One woman's frank medical memoir about saving her dogs and herself.
As the New York Post's “Pets” columnist for many years, Szabo (Pretty Pet-Friendly: Easy Ways to Keep Spot's Digs Stylish and Spotless, 2008, etc.) is well-known for her deep compassion toward animals, dogs in particular. Over the years, she has spared no expense or veterinary procedure to ensure the longevity of her many canine companions. Szabo filled her life with dogs that provided the love and support she needed while she dealt with an embarrassing and lifestyle-hampering medical problem, a perianal fistula, and an abusive husband with whom she was regrettably deeply in love. Little did she realize, though, that when she had dog stem cells injected into her beloved pit bull, Sam, to cure his osteoarthritis, this would lead her on a global journey to find a cure for her own debilitating health issue. When Sam rebounded after his Vet-Stem injections, Szabo began an intensive study into the whole concept of stem cell research and discovered that the United States was far behind other countries when it came to the use of this breakthrough technology in humans. For a dog, cat or horse, stem cell injections were an expensive but available procedure, but for a human, the options were limited. In honest, sometimes-graphic prose, the author describes her crippling bouts of inflammation from her fistula, the way she used a healthy diet to limit flare-ups and the endless joy she received from her many dogs while searching for a cure. Szabo persevered and discovered the California Stem Cell Treatment Center, where she had her own stem cells (found in her body fat) injected into her fistula and bloodstream and rediscovered the joy of a normal life.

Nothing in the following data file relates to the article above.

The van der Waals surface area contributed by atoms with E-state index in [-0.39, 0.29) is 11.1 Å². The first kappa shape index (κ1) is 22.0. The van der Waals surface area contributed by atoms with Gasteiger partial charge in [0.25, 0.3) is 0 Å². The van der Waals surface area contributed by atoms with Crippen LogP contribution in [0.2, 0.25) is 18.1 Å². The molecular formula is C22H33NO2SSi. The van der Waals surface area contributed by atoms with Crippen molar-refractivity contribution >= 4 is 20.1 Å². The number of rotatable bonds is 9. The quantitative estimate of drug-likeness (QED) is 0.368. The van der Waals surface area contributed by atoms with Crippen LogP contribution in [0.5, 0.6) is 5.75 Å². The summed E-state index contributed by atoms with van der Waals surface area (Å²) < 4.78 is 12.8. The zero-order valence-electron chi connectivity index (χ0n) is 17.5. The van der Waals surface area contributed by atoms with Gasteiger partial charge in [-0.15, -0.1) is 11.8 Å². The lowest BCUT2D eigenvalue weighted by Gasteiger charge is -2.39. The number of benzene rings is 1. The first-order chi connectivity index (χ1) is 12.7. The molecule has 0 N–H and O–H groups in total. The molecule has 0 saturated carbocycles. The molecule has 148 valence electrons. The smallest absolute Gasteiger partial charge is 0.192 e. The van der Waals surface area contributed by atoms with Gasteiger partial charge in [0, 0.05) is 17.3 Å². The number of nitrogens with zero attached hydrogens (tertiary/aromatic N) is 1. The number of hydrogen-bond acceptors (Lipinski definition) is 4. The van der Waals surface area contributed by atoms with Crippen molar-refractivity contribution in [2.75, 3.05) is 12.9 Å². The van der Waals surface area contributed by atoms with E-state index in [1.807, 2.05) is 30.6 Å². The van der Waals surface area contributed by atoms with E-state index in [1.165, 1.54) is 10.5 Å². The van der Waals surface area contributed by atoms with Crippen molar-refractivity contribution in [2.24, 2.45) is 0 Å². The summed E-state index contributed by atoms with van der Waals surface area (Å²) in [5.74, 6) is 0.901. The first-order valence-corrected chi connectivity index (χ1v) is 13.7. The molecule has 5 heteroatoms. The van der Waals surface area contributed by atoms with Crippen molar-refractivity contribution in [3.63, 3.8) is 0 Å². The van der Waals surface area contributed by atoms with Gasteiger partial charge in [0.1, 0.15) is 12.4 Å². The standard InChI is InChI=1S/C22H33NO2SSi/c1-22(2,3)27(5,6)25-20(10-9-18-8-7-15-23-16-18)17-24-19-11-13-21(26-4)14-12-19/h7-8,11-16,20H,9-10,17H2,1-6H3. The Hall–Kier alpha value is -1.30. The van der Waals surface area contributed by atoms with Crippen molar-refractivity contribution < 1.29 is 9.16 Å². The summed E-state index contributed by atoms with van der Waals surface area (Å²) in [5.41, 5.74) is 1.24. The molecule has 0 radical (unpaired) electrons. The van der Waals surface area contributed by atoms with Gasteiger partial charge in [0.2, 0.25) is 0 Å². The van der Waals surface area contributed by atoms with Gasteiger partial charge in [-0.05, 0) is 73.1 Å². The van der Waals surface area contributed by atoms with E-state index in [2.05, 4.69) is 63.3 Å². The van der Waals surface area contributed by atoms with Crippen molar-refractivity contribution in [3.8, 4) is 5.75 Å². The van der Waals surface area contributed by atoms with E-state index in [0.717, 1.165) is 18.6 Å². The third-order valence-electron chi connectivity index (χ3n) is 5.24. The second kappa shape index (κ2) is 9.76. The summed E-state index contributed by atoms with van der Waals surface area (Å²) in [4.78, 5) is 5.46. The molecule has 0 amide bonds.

A gutsy, consciousness-raising book about fistulas, dogs and stem cell therapy.